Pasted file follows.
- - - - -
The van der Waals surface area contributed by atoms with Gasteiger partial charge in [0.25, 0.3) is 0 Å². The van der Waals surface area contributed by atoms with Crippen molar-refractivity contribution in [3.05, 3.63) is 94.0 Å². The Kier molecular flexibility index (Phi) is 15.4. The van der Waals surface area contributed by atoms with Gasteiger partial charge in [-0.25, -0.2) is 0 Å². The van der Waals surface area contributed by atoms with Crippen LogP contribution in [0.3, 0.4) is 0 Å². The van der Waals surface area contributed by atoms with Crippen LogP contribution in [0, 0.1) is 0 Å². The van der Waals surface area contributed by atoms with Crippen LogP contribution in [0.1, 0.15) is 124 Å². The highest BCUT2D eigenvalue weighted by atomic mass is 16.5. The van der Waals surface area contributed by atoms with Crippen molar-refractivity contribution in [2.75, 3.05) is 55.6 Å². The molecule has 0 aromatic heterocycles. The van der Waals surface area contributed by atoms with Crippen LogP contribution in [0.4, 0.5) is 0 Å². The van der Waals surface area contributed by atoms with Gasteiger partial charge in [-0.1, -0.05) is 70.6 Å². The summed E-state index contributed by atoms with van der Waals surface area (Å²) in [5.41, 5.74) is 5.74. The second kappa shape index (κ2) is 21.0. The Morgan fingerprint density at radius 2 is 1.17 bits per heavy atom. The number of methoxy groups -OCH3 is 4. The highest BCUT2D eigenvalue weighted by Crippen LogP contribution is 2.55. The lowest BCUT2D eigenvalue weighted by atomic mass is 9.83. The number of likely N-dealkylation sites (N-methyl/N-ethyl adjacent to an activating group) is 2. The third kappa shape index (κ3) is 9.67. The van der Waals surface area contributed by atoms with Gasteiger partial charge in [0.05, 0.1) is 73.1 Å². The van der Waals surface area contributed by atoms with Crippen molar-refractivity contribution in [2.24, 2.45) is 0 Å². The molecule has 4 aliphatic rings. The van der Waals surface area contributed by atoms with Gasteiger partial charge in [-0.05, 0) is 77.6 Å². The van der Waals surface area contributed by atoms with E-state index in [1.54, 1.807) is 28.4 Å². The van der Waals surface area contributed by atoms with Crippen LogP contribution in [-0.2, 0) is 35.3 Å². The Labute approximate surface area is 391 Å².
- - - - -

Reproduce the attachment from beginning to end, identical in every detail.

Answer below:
The van der Waals surface area contributed by atoms with Gasteiger partial charge in [0.25, 0.3) is 0 Å². The van der Waals surface area contributed by atoms with Crippen molar-refractivity contribution in [3.05, 3.63) is 94.0 Å². The Kier molecular flexibility index (Phi) is 15.4. The van der Waals surface area contributed by atoms with Gasteiger partial charge in [-0.25, -0.2) is 0 Å². The van der Waals surface area contributed by atoms with Crippen LogP contribution in [0.3, 0.4) is 0 Å². The van der Waals surface area contributed by atoms with Crippen LogP contribution in [0, 0.1) is 0 Å². The van der Waals surface area contributed by atoms with Crippen LogP contribution in [0.1, 0.15) is 124 Å². The highest BCUT2D eigenvalue weighted by atomic mass is 16.5. The van der Waals surface area contributed by atoms with Crippen molar-refractivity contribution in [2.75, 3.05) is 55.6 Å². The molecule has 0 aromatic heterocycles. The van der Waals surface area contributed by atoms with Crippen LogP contribution in [0.4, 0.5) is 0 Å². The van der Waals surface area contributed by atoms with Gasteiger partial charge in [-0.1, -0.05) is 70.6 Å². The summed E-state index contributed by atoms with van der Waals surface area (Å²) in [5.41, 5.74) is 5.74. The second kappa shape index (κ2) is 21.0. The Morgan fingerprint density at radius 2 is 1.17 bits per heavy atom. The number of methoxy groups -OCH3 is 4. The highest BCUT2D eigenvalue weighted by Crippen LogP contribution is 2.55. The lowest BCUT2D eigenvalue weighted by atomic mass is 9.83. The number of likely N-dealkylation sites (N-methyl/N-ethyl adjacent to an activating group) is 2. The third kappa shape index (κ3) is 9.67. The van der Waals surface area contributed by atoms with Gasteiger partial charge in [0.05, 0.1) is 73.1 Å². The van der Waals surface area contributed by atoms with Crippen molar-refractivity contribution in [2.24, 2.45) is 0 Å². The molecule has 4 aliphatic rings. The van der Waals surface area contributed by atoms with Gasteiger partial charge in [-0.05, 0) is 77.6 Å². The van der Waals surface area contributed by atoms with E-state index in [1.54, 1.807) is 28.4 Å². The van der Waals surface area contributed by atoms with Crippen LogP contribution in [-0.2, 0) is 35.3 Å². The Labute approximate surface area is 391 Å².